This is an important question; but, when I begin to meditate an answer, I am struck with astonishment, and pause at the very threshold.

A famous Scots divine*, the glory of his time, who died in the 26th year of his age, upwards of a hundred years ago, opens a sermon on the being and attributes of God in the following rapturous and sublime manner

“ We are now, says he, about this question, what God is? But, who can answer it? Or, if answered, who can understand it? It should astonish us in the very entry, to think that we are about to speak, and to hear, of his majesty, whom eye hath not seen, nor ear heard, nor hath it entered into the heart of any creature to consider what he is. Think ye that blind men could understand a pertinent discourse on light and colours? Would they form any suitable notion of what they had never seen, and what cannot be known but by seeing? What an ignorant speech would a deaf man make of sound, which a man cannot conceive but by hearing it? How, then, can we speak of God, who dwells in such inaccessible light, that though we had our eyes opened, yet they are far less proportioned to his resplendent brightness, than a blind eye is to the sun's light?”

Here we see this pious writer is obliged to answer one question (if it may be called answering) by ask. ing a series of other questions; thereby confessing at first his absolute inability to give any view of the immediate essence of God, a priori, as it is generally phrased. He, therefore, immediately betakes himself to the other method, a posteriori, to give a view of him through the medium of his works.

Rev. Hugh Binning minister of Govan near Glasgow, who dielin 1653, VOL. I

74

“ But what, says he, may convince souls of the divine majesty? Truly, I think, if it be not evident by its own brightness, all the reason that can be brought, is but like a candie's light to see the sun by. Yet because of our weakness, the Lord shines upon us in the creatures, as in a glass; and it is become the best way to take up the glorious brightness of his majesty, by reflection in his word and works. God himself dwells in light that cannot be approached unto. If any look straight to that sun of righteousness, he shall be astonished and amazed, and see no more than in the very darkness.”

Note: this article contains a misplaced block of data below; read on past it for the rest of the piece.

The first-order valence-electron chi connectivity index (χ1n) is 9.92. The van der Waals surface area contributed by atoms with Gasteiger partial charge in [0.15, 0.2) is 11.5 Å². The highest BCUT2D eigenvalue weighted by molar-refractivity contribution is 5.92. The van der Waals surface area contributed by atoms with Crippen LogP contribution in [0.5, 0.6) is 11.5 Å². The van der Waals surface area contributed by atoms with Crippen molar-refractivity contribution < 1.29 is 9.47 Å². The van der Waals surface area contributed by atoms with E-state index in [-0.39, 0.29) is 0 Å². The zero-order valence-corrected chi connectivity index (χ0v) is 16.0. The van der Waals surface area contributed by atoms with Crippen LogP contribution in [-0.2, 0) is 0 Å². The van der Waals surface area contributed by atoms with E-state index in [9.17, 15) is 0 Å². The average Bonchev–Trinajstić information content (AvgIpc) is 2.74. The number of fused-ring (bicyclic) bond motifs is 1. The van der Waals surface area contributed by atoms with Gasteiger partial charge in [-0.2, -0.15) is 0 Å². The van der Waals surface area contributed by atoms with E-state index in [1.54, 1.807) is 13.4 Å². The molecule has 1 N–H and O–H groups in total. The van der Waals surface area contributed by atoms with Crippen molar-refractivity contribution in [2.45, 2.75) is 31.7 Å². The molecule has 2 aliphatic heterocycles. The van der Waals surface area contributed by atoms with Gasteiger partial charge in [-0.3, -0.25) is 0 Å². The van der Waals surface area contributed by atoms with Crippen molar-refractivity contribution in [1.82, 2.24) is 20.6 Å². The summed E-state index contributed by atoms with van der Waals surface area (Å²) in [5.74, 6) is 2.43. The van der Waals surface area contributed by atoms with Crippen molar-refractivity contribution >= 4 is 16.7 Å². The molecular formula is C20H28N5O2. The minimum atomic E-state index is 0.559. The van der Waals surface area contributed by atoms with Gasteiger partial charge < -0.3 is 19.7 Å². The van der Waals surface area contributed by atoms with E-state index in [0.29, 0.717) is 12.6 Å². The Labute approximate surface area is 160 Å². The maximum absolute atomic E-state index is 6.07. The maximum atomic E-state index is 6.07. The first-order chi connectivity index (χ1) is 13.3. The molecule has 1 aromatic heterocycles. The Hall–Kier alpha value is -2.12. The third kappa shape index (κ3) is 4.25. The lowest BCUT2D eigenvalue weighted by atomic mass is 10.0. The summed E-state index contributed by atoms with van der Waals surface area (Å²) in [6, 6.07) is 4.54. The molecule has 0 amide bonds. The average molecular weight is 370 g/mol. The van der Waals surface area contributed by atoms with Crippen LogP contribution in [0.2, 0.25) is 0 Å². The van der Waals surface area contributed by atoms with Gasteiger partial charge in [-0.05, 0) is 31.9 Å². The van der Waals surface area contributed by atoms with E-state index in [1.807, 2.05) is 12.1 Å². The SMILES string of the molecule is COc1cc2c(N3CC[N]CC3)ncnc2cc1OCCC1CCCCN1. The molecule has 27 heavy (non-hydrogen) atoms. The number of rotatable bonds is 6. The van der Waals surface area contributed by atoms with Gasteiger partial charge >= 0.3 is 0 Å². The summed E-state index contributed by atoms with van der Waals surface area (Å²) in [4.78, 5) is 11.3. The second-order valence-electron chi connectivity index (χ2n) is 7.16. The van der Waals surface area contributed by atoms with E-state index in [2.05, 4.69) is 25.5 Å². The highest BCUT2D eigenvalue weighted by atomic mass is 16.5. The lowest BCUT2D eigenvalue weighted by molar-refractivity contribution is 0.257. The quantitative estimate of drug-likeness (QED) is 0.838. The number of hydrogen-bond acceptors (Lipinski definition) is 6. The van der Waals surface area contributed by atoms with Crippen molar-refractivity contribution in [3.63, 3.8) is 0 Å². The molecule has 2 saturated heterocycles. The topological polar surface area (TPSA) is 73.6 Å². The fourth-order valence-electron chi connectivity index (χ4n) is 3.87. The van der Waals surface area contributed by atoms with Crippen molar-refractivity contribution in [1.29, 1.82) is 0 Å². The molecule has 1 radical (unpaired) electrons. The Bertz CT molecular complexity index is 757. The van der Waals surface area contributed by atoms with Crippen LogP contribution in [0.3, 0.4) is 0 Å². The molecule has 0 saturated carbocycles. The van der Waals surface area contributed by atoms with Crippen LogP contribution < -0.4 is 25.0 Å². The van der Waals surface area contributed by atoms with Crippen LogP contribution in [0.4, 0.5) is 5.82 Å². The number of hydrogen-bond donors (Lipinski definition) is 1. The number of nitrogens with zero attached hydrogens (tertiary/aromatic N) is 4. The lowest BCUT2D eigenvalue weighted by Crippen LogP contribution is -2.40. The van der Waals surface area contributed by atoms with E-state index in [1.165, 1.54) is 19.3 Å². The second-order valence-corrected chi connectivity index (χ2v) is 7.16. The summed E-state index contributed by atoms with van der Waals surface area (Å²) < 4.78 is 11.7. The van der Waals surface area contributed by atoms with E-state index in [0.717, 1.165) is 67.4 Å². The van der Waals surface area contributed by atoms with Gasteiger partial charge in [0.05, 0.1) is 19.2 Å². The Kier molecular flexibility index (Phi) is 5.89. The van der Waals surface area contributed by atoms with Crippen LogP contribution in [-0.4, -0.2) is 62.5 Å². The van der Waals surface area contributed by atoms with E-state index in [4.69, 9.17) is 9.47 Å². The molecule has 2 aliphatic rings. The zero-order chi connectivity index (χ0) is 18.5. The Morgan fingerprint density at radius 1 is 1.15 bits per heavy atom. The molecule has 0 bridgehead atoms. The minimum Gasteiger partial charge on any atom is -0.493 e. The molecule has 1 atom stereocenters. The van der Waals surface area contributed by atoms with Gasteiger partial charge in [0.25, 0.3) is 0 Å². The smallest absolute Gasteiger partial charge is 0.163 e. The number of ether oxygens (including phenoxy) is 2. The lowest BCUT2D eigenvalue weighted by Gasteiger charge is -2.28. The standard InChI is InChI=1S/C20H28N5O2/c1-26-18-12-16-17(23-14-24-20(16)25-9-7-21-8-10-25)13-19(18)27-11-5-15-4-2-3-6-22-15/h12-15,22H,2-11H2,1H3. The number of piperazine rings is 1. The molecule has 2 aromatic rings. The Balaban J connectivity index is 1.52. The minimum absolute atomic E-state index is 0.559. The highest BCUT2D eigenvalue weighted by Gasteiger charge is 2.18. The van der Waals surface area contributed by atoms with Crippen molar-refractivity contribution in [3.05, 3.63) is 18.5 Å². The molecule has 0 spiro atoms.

“ The best way to behold the sun is in a pail of water; and the surest way to know God is in his works, those living mirrors of his power and good

If thou listen not to the speech which day uttereth unto day, and night unto night, declaring that one self-existent being gave thee being; if thou hearest not the language that is gone out into all the earth, and be not, as it were, noised and possessed with the sounds of every thing about thee, above thee, beneath thee, yea, and within thee, all singing a melodious song to that excellent name which is above all names; and conspiring to give testimony to the fountain of their being;—if this, I say, be not as sensible to thee as if a tongue and a voice were given to every creature to express it, then, indeed, we need not reason the matter with thee, who has lost thy senses! Do but retire inwardly, and ask in sobriety and sadness, what thy conscience thinks of it? Undoubtedly it shall confess a divine majesty, or at least

ness.